FRC Electrical- Form Versus Function

The one aspect of robot design I see overlooked the most often is electrical. Most of the time, electrical boards are done haphazardly in the last couple days of build, and end up messy and extremely difficult to repair. When your electrical inevitably has a failure at some point in the season, you’ll discover it’s rather hard to find one specific piece of spaghetti and put it in one specific place without disturbing all the other spaghetti in your robot.

I’ve seen otherwise excellent teams miss matches because they couldn’t figure out what failed among their heap of wires. When you do electrical right the first time, the rewards are enormous. My freshman year, I joined a 3-person electrical team in a ~40 student program. We were rushed to wire the entire robot in the 3 days before bag and tag. Like most teams in that situation (and by that I mean 75% of FRC teams) our electrical came out messy and inefficient. I recall spending nearly half an hour trying to plug in a PWM cable between matches at champs. These are the kind of struggles I watch many teams encounter throughout their competitions, even though the majority of these problems are preventable, and would be easy to fix if not for an inefficient electrical design. Thinking out the electrical system before building it has an enormous positive effect on the performance of a robot. When electrical is done properly, it is less likely to fail, regardless of what kind of bashing it takes. In my series of posts about electrical, my goal will be to share some of the lessons I have learned in making a reliable electrical system.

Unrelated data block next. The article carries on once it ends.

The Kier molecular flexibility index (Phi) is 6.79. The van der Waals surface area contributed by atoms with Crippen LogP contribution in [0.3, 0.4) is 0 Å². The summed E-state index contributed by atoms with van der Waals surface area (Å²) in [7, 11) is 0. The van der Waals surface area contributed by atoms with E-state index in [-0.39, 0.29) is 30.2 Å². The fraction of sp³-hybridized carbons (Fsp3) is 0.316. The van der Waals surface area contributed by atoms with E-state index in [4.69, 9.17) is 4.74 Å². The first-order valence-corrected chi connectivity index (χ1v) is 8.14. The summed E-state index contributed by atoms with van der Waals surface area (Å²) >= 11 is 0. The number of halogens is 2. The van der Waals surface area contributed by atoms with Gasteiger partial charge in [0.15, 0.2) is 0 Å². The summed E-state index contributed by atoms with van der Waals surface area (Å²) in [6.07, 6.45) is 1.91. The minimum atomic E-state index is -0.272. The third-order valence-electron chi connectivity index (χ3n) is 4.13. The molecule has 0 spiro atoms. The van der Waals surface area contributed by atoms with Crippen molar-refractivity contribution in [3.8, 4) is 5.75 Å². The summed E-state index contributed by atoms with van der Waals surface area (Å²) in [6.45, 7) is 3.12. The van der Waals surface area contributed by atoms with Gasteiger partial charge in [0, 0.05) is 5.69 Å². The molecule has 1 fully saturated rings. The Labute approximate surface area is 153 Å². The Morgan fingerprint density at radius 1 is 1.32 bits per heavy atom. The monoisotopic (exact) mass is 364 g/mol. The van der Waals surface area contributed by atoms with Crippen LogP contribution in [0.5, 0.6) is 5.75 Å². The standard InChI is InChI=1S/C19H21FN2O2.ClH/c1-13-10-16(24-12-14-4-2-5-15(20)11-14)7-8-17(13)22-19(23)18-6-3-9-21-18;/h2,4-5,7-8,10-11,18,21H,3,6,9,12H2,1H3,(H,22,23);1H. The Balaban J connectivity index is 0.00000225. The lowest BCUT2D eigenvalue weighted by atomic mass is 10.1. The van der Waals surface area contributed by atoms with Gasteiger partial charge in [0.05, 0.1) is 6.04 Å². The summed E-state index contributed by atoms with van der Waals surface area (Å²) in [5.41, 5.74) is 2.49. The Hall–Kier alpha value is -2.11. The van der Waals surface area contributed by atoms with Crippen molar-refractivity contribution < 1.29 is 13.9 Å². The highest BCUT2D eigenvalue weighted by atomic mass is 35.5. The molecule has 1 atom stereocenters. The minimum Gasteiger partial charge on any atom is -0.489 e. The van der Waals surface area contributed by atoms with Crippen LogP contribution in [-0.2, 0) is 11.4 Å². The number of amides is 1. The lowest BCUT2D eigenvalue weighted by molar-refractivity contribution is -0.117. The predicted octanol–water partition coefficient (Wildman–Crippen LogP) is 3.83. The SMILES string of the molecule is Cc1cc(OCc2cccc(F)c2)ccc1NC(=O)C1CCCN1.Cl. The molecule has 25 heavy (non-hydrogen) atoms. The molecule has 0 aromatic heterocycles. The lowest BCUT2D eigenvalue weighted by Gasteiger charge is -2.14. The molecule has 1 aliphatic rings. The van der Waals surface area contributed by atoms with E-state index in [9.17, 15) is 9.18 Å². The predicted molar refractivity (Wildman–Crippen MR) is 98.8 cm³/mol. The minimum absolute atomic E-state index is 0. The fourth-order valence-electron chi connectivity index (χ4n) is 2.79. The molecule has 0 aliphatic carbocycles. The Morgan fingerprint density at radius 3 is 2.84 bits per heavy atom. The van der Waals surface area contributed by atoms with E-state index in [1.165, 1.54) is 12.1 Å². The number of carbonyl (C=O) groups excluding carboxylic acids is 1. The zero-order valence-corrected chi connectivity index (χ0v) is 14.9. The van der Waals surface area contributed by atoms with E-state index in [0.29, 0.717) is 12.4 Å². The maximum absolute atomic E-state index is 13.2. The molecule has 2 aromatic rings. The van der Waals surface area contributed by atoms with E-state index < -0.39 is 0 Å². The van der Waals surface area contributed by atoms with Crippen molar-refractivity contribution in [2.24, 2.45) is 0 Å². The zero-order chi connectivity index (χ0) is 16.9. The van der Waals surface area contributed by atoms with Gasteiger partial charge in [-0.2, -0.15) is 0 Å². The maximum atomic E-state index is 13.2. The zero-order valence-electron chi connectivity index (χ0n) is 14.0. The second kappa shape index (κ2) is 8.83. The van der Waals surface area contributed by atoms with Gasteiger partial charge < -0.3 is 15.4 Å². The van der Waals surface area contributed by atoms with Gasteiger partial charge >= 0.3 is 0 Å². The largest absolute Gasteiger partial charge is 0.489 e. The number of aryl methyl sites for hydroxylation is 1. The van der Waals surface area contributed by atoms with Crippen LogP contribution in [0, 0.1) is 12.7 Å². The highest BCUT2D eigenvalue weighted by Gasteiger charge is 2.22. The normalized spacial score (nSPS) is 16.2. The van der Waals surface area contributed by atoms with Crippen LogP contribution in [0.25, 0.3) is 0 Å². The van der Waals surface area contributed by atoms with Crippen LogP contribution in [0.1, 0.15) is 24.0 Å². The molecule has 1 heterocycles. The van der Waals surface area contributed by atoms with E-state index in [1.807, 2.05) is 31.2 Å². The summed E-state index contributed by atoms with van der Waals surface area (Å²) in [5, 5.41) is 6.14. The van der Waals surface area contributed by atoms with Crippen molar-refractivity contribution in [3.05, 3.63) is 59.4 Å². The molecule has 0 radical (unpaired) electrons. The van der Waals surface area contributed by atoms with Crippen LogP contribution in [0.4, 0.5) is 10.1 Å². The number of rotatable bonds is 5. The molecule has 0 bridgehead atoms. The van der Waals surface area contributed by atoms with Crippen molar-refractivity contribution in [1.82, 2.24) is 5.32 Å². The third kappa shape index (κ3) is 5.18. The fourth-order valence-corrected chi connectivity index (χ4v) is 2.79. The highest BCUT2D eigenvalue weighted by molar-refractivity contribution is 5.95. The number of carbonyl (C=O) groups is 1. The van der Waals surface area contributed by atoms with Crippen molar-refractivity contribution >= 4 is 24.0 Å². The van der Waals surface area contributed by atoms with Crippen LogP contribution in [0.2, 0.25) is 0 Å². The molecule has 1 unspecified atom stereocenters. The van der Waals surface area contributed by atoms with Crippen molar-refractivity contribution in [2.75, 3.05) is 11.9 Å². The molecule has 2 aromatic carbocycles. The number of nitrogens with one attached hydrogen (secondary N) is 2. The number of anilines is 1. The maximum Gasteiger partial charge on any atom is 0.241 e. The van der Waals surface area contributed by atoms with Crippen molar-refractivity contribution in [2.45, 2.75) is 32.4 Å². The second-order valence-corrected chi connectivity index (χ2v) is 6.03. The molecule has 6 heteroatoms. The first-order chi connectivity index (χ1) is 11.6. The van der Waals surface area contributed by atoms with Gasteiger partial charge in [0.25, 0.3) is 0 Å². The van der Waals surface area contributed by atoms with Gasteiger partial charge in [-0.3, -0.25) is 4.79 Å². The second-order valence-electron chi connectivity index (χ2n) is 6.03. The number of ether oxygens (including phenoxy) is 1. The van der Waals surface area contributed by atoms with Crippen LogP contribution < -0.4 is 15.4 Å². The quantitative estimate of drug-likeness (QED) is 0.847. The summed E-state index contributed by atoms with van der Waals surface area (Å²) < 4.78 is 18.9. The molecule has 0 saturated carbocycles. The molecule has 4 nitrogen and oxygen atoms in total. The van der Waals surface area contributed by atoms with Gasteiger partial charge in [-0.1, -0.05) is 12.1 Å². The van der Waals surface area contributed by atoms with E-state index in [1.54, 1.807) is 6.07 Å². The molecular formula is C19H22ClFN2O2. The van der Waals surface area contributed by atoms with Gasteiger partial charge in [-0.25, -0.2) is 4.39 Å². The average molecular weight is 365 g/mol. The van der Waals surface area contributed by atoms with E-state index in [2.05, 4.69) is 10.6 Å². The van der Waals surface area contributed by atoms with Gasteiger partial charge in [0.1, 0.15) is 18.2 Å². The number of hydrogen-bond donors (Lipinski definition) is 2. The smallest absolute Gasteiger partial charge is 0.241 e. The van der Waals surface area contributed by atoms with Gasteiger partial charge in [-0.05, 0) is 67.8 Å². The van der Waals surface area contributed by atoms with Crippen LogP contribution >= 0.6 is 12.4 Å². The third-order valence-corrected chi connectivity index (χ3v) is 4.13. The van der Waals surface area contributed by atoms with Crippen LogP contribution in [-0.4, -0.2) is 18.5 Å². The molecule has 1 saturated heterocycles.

This is an example of a pretty typical FRC electrical layout. Imagine trying to replace one of those motor controllers that’s pinned in by the robot frame.

The most common problem in FRC electrical is incorrect wire lengths. In this example, zipties are used to hold groups of wires, in an effort to keep everything together. However, if you look more closely, it’s easy to see that these zipties are also holding together large bundles of excess wire. It’s common practice to do this, but it can have a serious impact on the performance of your electrical system. Excess wire clutters the electrical panel, making it difficult to make even the simplest fixes, including replacing motor controllers and repairing damaged connections. Those bundles will act like little walls, obstructing your view of other wires and making it difficult to do more precise repairs. Not only do wire bundles cause repair headaches, they can reduce the performance of the robot. Excessively long wire results in line resistance between components, and makes signal lines more prone to picking up electrical noise. As a result, sensitive analog components will not be able to perform as well.

Another problem I often see in FRC electrical is poor component placement. Although this image doesn’t show any severe problems of the sort, I’ll use the placement of the sidecar as an example. I speak from experience when I say that trying to fix something that you can’t see is a nightmare. Try to keep major “hub” components (those with many connections or connections that may need adjustment regularly) easily visible and exposed. By doing this, it’ll be more likely that your repairs will be in an easily accessible location. At this point I’d like to put to rest an unnecessary fear of many electrical freaks like me- having motors near analog, or other sensitive signals usually will not result in interference problems. EMF interference by motors, particularly CIMs, will mostly occur in the FM band, much higher than anything that would cause detrimental interference problems.